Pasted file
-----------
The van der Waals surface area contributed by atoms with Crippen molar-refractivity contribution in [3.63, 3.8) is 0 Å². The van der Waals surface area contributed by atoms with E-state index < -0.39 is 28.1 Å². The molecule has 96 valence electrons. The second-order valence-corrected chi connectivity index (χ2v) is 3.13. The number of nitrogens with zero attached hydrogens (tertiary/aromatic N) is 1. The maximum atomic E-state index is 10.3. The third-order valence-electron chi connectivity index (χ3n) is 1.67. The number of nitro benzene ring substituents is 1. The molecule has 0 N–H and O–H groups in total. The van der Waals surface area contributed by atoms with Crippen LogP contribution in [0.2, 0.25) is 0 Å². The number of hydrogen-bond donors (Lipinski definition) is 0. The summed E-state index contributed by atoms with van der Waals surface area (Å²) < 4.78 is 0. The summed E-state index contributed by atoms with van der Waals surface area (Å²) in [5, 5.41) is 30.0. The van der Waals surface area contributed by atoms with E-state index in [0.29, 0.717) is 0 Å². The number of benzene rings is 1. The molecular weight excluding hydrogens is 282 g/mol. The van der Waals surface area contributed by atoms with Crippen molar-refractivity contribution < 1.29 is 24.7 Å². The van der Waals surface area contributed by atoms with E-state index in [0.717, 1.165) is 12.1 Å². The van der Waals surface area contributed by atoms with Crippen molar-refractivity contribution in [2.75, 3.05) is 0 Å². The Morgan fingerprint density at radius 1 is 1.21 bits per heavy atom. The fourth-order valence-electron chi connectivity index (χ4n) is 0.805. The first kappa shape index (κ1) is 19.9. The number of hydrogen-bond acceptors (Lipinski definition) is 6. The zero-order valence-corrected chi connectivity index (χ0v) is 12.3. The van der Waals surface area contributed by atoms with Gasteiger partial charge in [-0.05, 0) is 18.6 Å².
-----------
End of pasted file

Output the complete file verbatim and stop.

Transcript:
The van der Waals surface area contributed by atoms with Crippen molar-refractivity contribution in [3.63, 3.8) is 0 Å². The van der Waals surface area contributed by atoms with E-state index < -0.39 is 28.1 Å². The molecule has 96 valence electrons. The second-order valence-corrected chi connectivity index (χ2v) is 3.13. The number of nitrogens with zero attached hydrogens (tertiary/aromatic N) is 1. The maximum atomic E-state index is 10.3. The third-order valence-electron chi connectivity index (χ3n) is 1.67. The number of nitro benzene ring substituents is 1. The molecule has 0 N–H and O–H groups in total. The van der Waals surface area contributed by atoms with Crippen LogP contribution in [0.2, 0.25) is 0 Å². The number of hydrogen-bond donors (Lipinski definition) is 0. The summed E-state index contributed by atoms with van der Waals surface area (Å²) < 4.78 is 0. The summed E-state index contributed by atoms with van der Waals surface area (Å²) in [5, 5.41) is 30.0. The van der Waals surface area contributed by atoms with E-state index in [0.29, 0.717) is 0 Å². The number of benzene rings is 1. The molecular weight excluding hydrogens is 282 g/mol. The van der Waals surface area contributed by atoms with Crippen molar-refractivity contribution < 1.29 is 24.7 Å². The van der Waals surface area contributed by atoms with E-state index in [0.717, 1.165) is 12.1 Å². The van der Waals surface area contributed by atoms with Crippen molar-refractivity contribution in [2.75, 3.05) is 0 Å². The Morgan fingerprint density at radius 1 is 1.21 bits per heavy atom. The fourth-order valence-electron chi connectivity index (χ4n) is 0.805. The first kappa shape index (κ1) is 19.9. The number of hydrogen-bond acceptors (Lipinski definition) is 6. The zero-order valence-corrected chi connectivity index (χ0v) is 12.3. The van der Waals surface area contributed by atoms with Gasteiger partial charge in [-0.05, 0) is 18.6 Å².